The center’s 140-plus patients now rotate through a program called “Administrator’s tea,” where six residents per month have lunch with Bell to talk and air any grievances. The lunch mimics a restaurant experience with workers acting as servers, Bell said.
“It’s the regular lunch they would get normally, but given a five-star treatment,” Bell said. “Patients share their stories. They look forward to it. They get dressed up. It’s just us talking, but it is really about assessing the needs of the patients and making everyone feel important.”
She was also able to reduce turnover by creating retention programs, including employee of the month awards and fostering a relationship with the workforce.
“We celebrate the small stuff. Most of our employees have never received an award, ever,” Bell said. “I also make sure I send out birthday cards … in the mail. Some of them have only ever received bills in the mail. If the housekeepers didn’t clean the place, this place wouldn’t work. If the food is awful, then I have patients who lose weight. This works only if everyone is performing and I want to make sure everyone knows that.”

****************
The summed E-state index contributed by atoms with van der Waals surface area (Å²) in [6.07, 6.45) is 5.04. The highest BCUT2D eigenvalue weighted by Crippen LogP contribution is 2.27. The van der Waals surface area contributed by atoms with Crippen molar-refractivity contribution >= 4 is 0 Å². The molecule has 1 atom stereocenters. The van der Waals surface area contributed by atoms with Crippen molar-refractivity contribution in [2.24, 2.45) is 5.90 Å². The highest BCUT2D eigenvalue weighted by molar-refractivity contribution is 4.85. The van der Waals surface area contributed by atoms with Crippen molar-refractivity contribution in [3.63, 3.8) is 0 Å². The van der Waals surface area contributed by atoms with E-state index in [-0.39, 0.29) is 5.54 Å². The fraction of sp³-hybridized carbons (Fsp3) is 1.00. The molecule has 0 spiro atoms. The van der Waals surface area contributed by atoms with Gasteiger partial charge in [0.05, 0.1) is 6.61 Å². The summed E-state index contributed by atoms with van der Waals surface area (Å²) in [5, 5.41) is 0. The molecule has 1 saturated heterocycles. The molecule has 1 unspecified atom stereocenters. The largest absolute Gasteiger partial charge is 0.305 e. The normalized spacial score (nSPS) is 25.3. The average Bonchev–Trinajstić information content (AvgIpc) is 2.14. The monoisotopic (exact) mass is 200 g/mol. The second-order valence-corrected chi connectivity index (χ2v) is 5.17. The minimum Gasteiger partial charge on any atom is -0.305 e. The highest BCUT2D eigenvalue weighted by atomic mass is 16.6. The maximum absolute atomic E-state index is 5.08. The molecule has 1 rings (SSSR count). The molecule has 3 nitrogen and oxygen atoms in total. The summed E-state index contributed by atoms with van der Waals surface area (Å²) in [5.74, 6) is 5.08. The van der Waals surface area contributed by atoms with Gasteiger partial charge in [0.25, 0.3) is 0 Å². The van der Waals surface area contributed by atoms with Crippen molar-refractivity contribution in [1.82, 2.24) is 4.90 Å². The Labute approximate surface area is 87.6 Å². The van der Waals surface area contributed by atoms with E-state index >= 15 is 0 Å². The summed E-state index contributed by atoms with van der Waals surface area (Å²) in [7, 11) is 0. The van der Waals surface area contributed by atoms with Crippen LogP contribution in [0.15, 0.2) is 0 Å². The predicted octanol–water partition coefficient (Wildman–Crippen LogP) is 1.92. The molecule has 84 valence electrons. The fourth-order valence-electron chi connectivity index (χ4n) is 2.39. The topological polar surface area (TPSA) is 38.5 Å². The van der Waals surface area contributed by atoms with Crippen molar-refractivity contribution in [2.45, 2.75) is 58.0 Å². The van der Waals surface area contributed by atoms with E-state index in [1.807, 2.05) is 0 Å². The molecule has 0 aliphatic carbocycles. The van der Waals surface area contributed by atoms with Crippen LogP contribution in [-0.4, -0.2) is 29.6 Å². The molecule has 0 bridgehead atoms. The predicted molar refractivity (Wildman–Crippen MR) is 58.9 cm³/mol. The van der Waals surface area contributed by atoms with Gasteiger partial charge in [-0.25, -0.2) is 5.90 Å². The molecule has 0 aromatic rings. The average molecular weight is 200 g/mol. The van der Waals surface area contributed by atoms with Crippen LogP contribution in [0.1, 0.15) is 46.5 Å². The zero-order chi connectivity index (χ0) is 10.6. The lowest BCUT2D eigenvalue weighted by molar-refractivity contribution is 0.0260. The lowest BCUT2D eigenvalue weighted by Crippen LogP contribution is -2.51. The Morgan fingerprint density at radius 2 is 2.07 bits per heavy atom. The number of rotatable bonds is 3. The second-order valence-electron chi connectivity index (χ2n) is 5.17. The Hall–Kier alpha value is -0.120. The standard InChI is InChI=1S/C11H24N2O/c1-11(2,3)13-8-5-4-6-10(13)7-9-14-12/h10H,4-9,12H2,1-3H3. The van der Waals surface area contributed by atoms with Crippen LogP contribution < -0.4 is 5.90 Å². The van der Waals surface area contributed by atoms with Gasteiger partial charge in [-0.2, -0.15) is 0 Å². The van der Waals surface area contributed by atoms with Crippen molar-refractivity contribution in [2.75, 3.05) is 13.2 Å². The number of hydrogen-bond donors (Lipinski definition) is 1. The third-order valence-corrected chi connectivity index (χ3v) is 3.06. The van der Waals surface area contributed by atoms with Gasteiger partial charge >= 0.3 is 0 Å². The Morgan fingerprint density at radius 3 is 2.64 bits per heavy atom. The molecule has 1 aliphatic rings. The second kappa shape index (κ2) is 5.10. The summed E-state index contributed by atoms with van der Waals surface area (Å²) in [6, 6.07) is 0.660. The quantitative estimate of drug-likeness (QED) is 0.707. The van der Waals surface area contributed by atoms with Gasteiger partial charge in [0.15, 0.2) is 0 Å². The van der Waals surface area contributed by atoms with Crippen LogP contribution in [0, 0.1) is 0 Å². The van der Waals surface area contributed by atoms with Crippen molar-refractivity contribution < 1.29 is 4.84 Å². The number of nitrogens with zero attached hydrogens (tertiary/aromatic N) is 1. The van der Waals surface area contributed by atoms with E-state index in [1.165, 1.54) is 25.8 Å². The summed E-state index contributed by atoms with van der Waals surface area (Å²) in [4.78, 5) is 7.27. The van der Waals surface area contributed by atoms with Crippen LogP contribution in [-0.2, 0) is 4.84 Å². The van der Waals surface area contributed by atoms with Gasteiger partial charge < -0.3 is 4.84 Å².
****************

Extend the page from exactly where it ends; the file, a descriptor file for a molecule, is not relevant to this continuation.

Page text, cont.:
When the pandemic hit, it hit nursing homes the worst. Nursing homes accounted for a third of all COVID-19 deaths in the state during the early months of the pandemic. But Hartford was able to keep more patients safe than the average, Bell said.
Bell and her administrative team quickly took online courses to become certified nursing assistants so they could aid employees in feeding and bathing patients.
“I would come in and dress in scrubs and give baths,” Bell said. “We were trying to keep everyone sane. People were scared. We had to make sure people ate and were happy. We had to get creative too. We lost some people but we maintained a functioning center and had fewer outbreaks than most.”
Bell managed this as her own husband fell violently ill with COVID-19 in the early months. He wasn’t able to move or speak. But the center’s physicians acted as an impromptu telehealth service, helping her care for him at home and maintain her presence at the center in a crisis.
“Had I walked away to care for my husband, the staff would have questioned me as leader, forcing them to work during a deadly pandemic while I stayed at home,” Bell said. “I had to be in the trenches with them too.”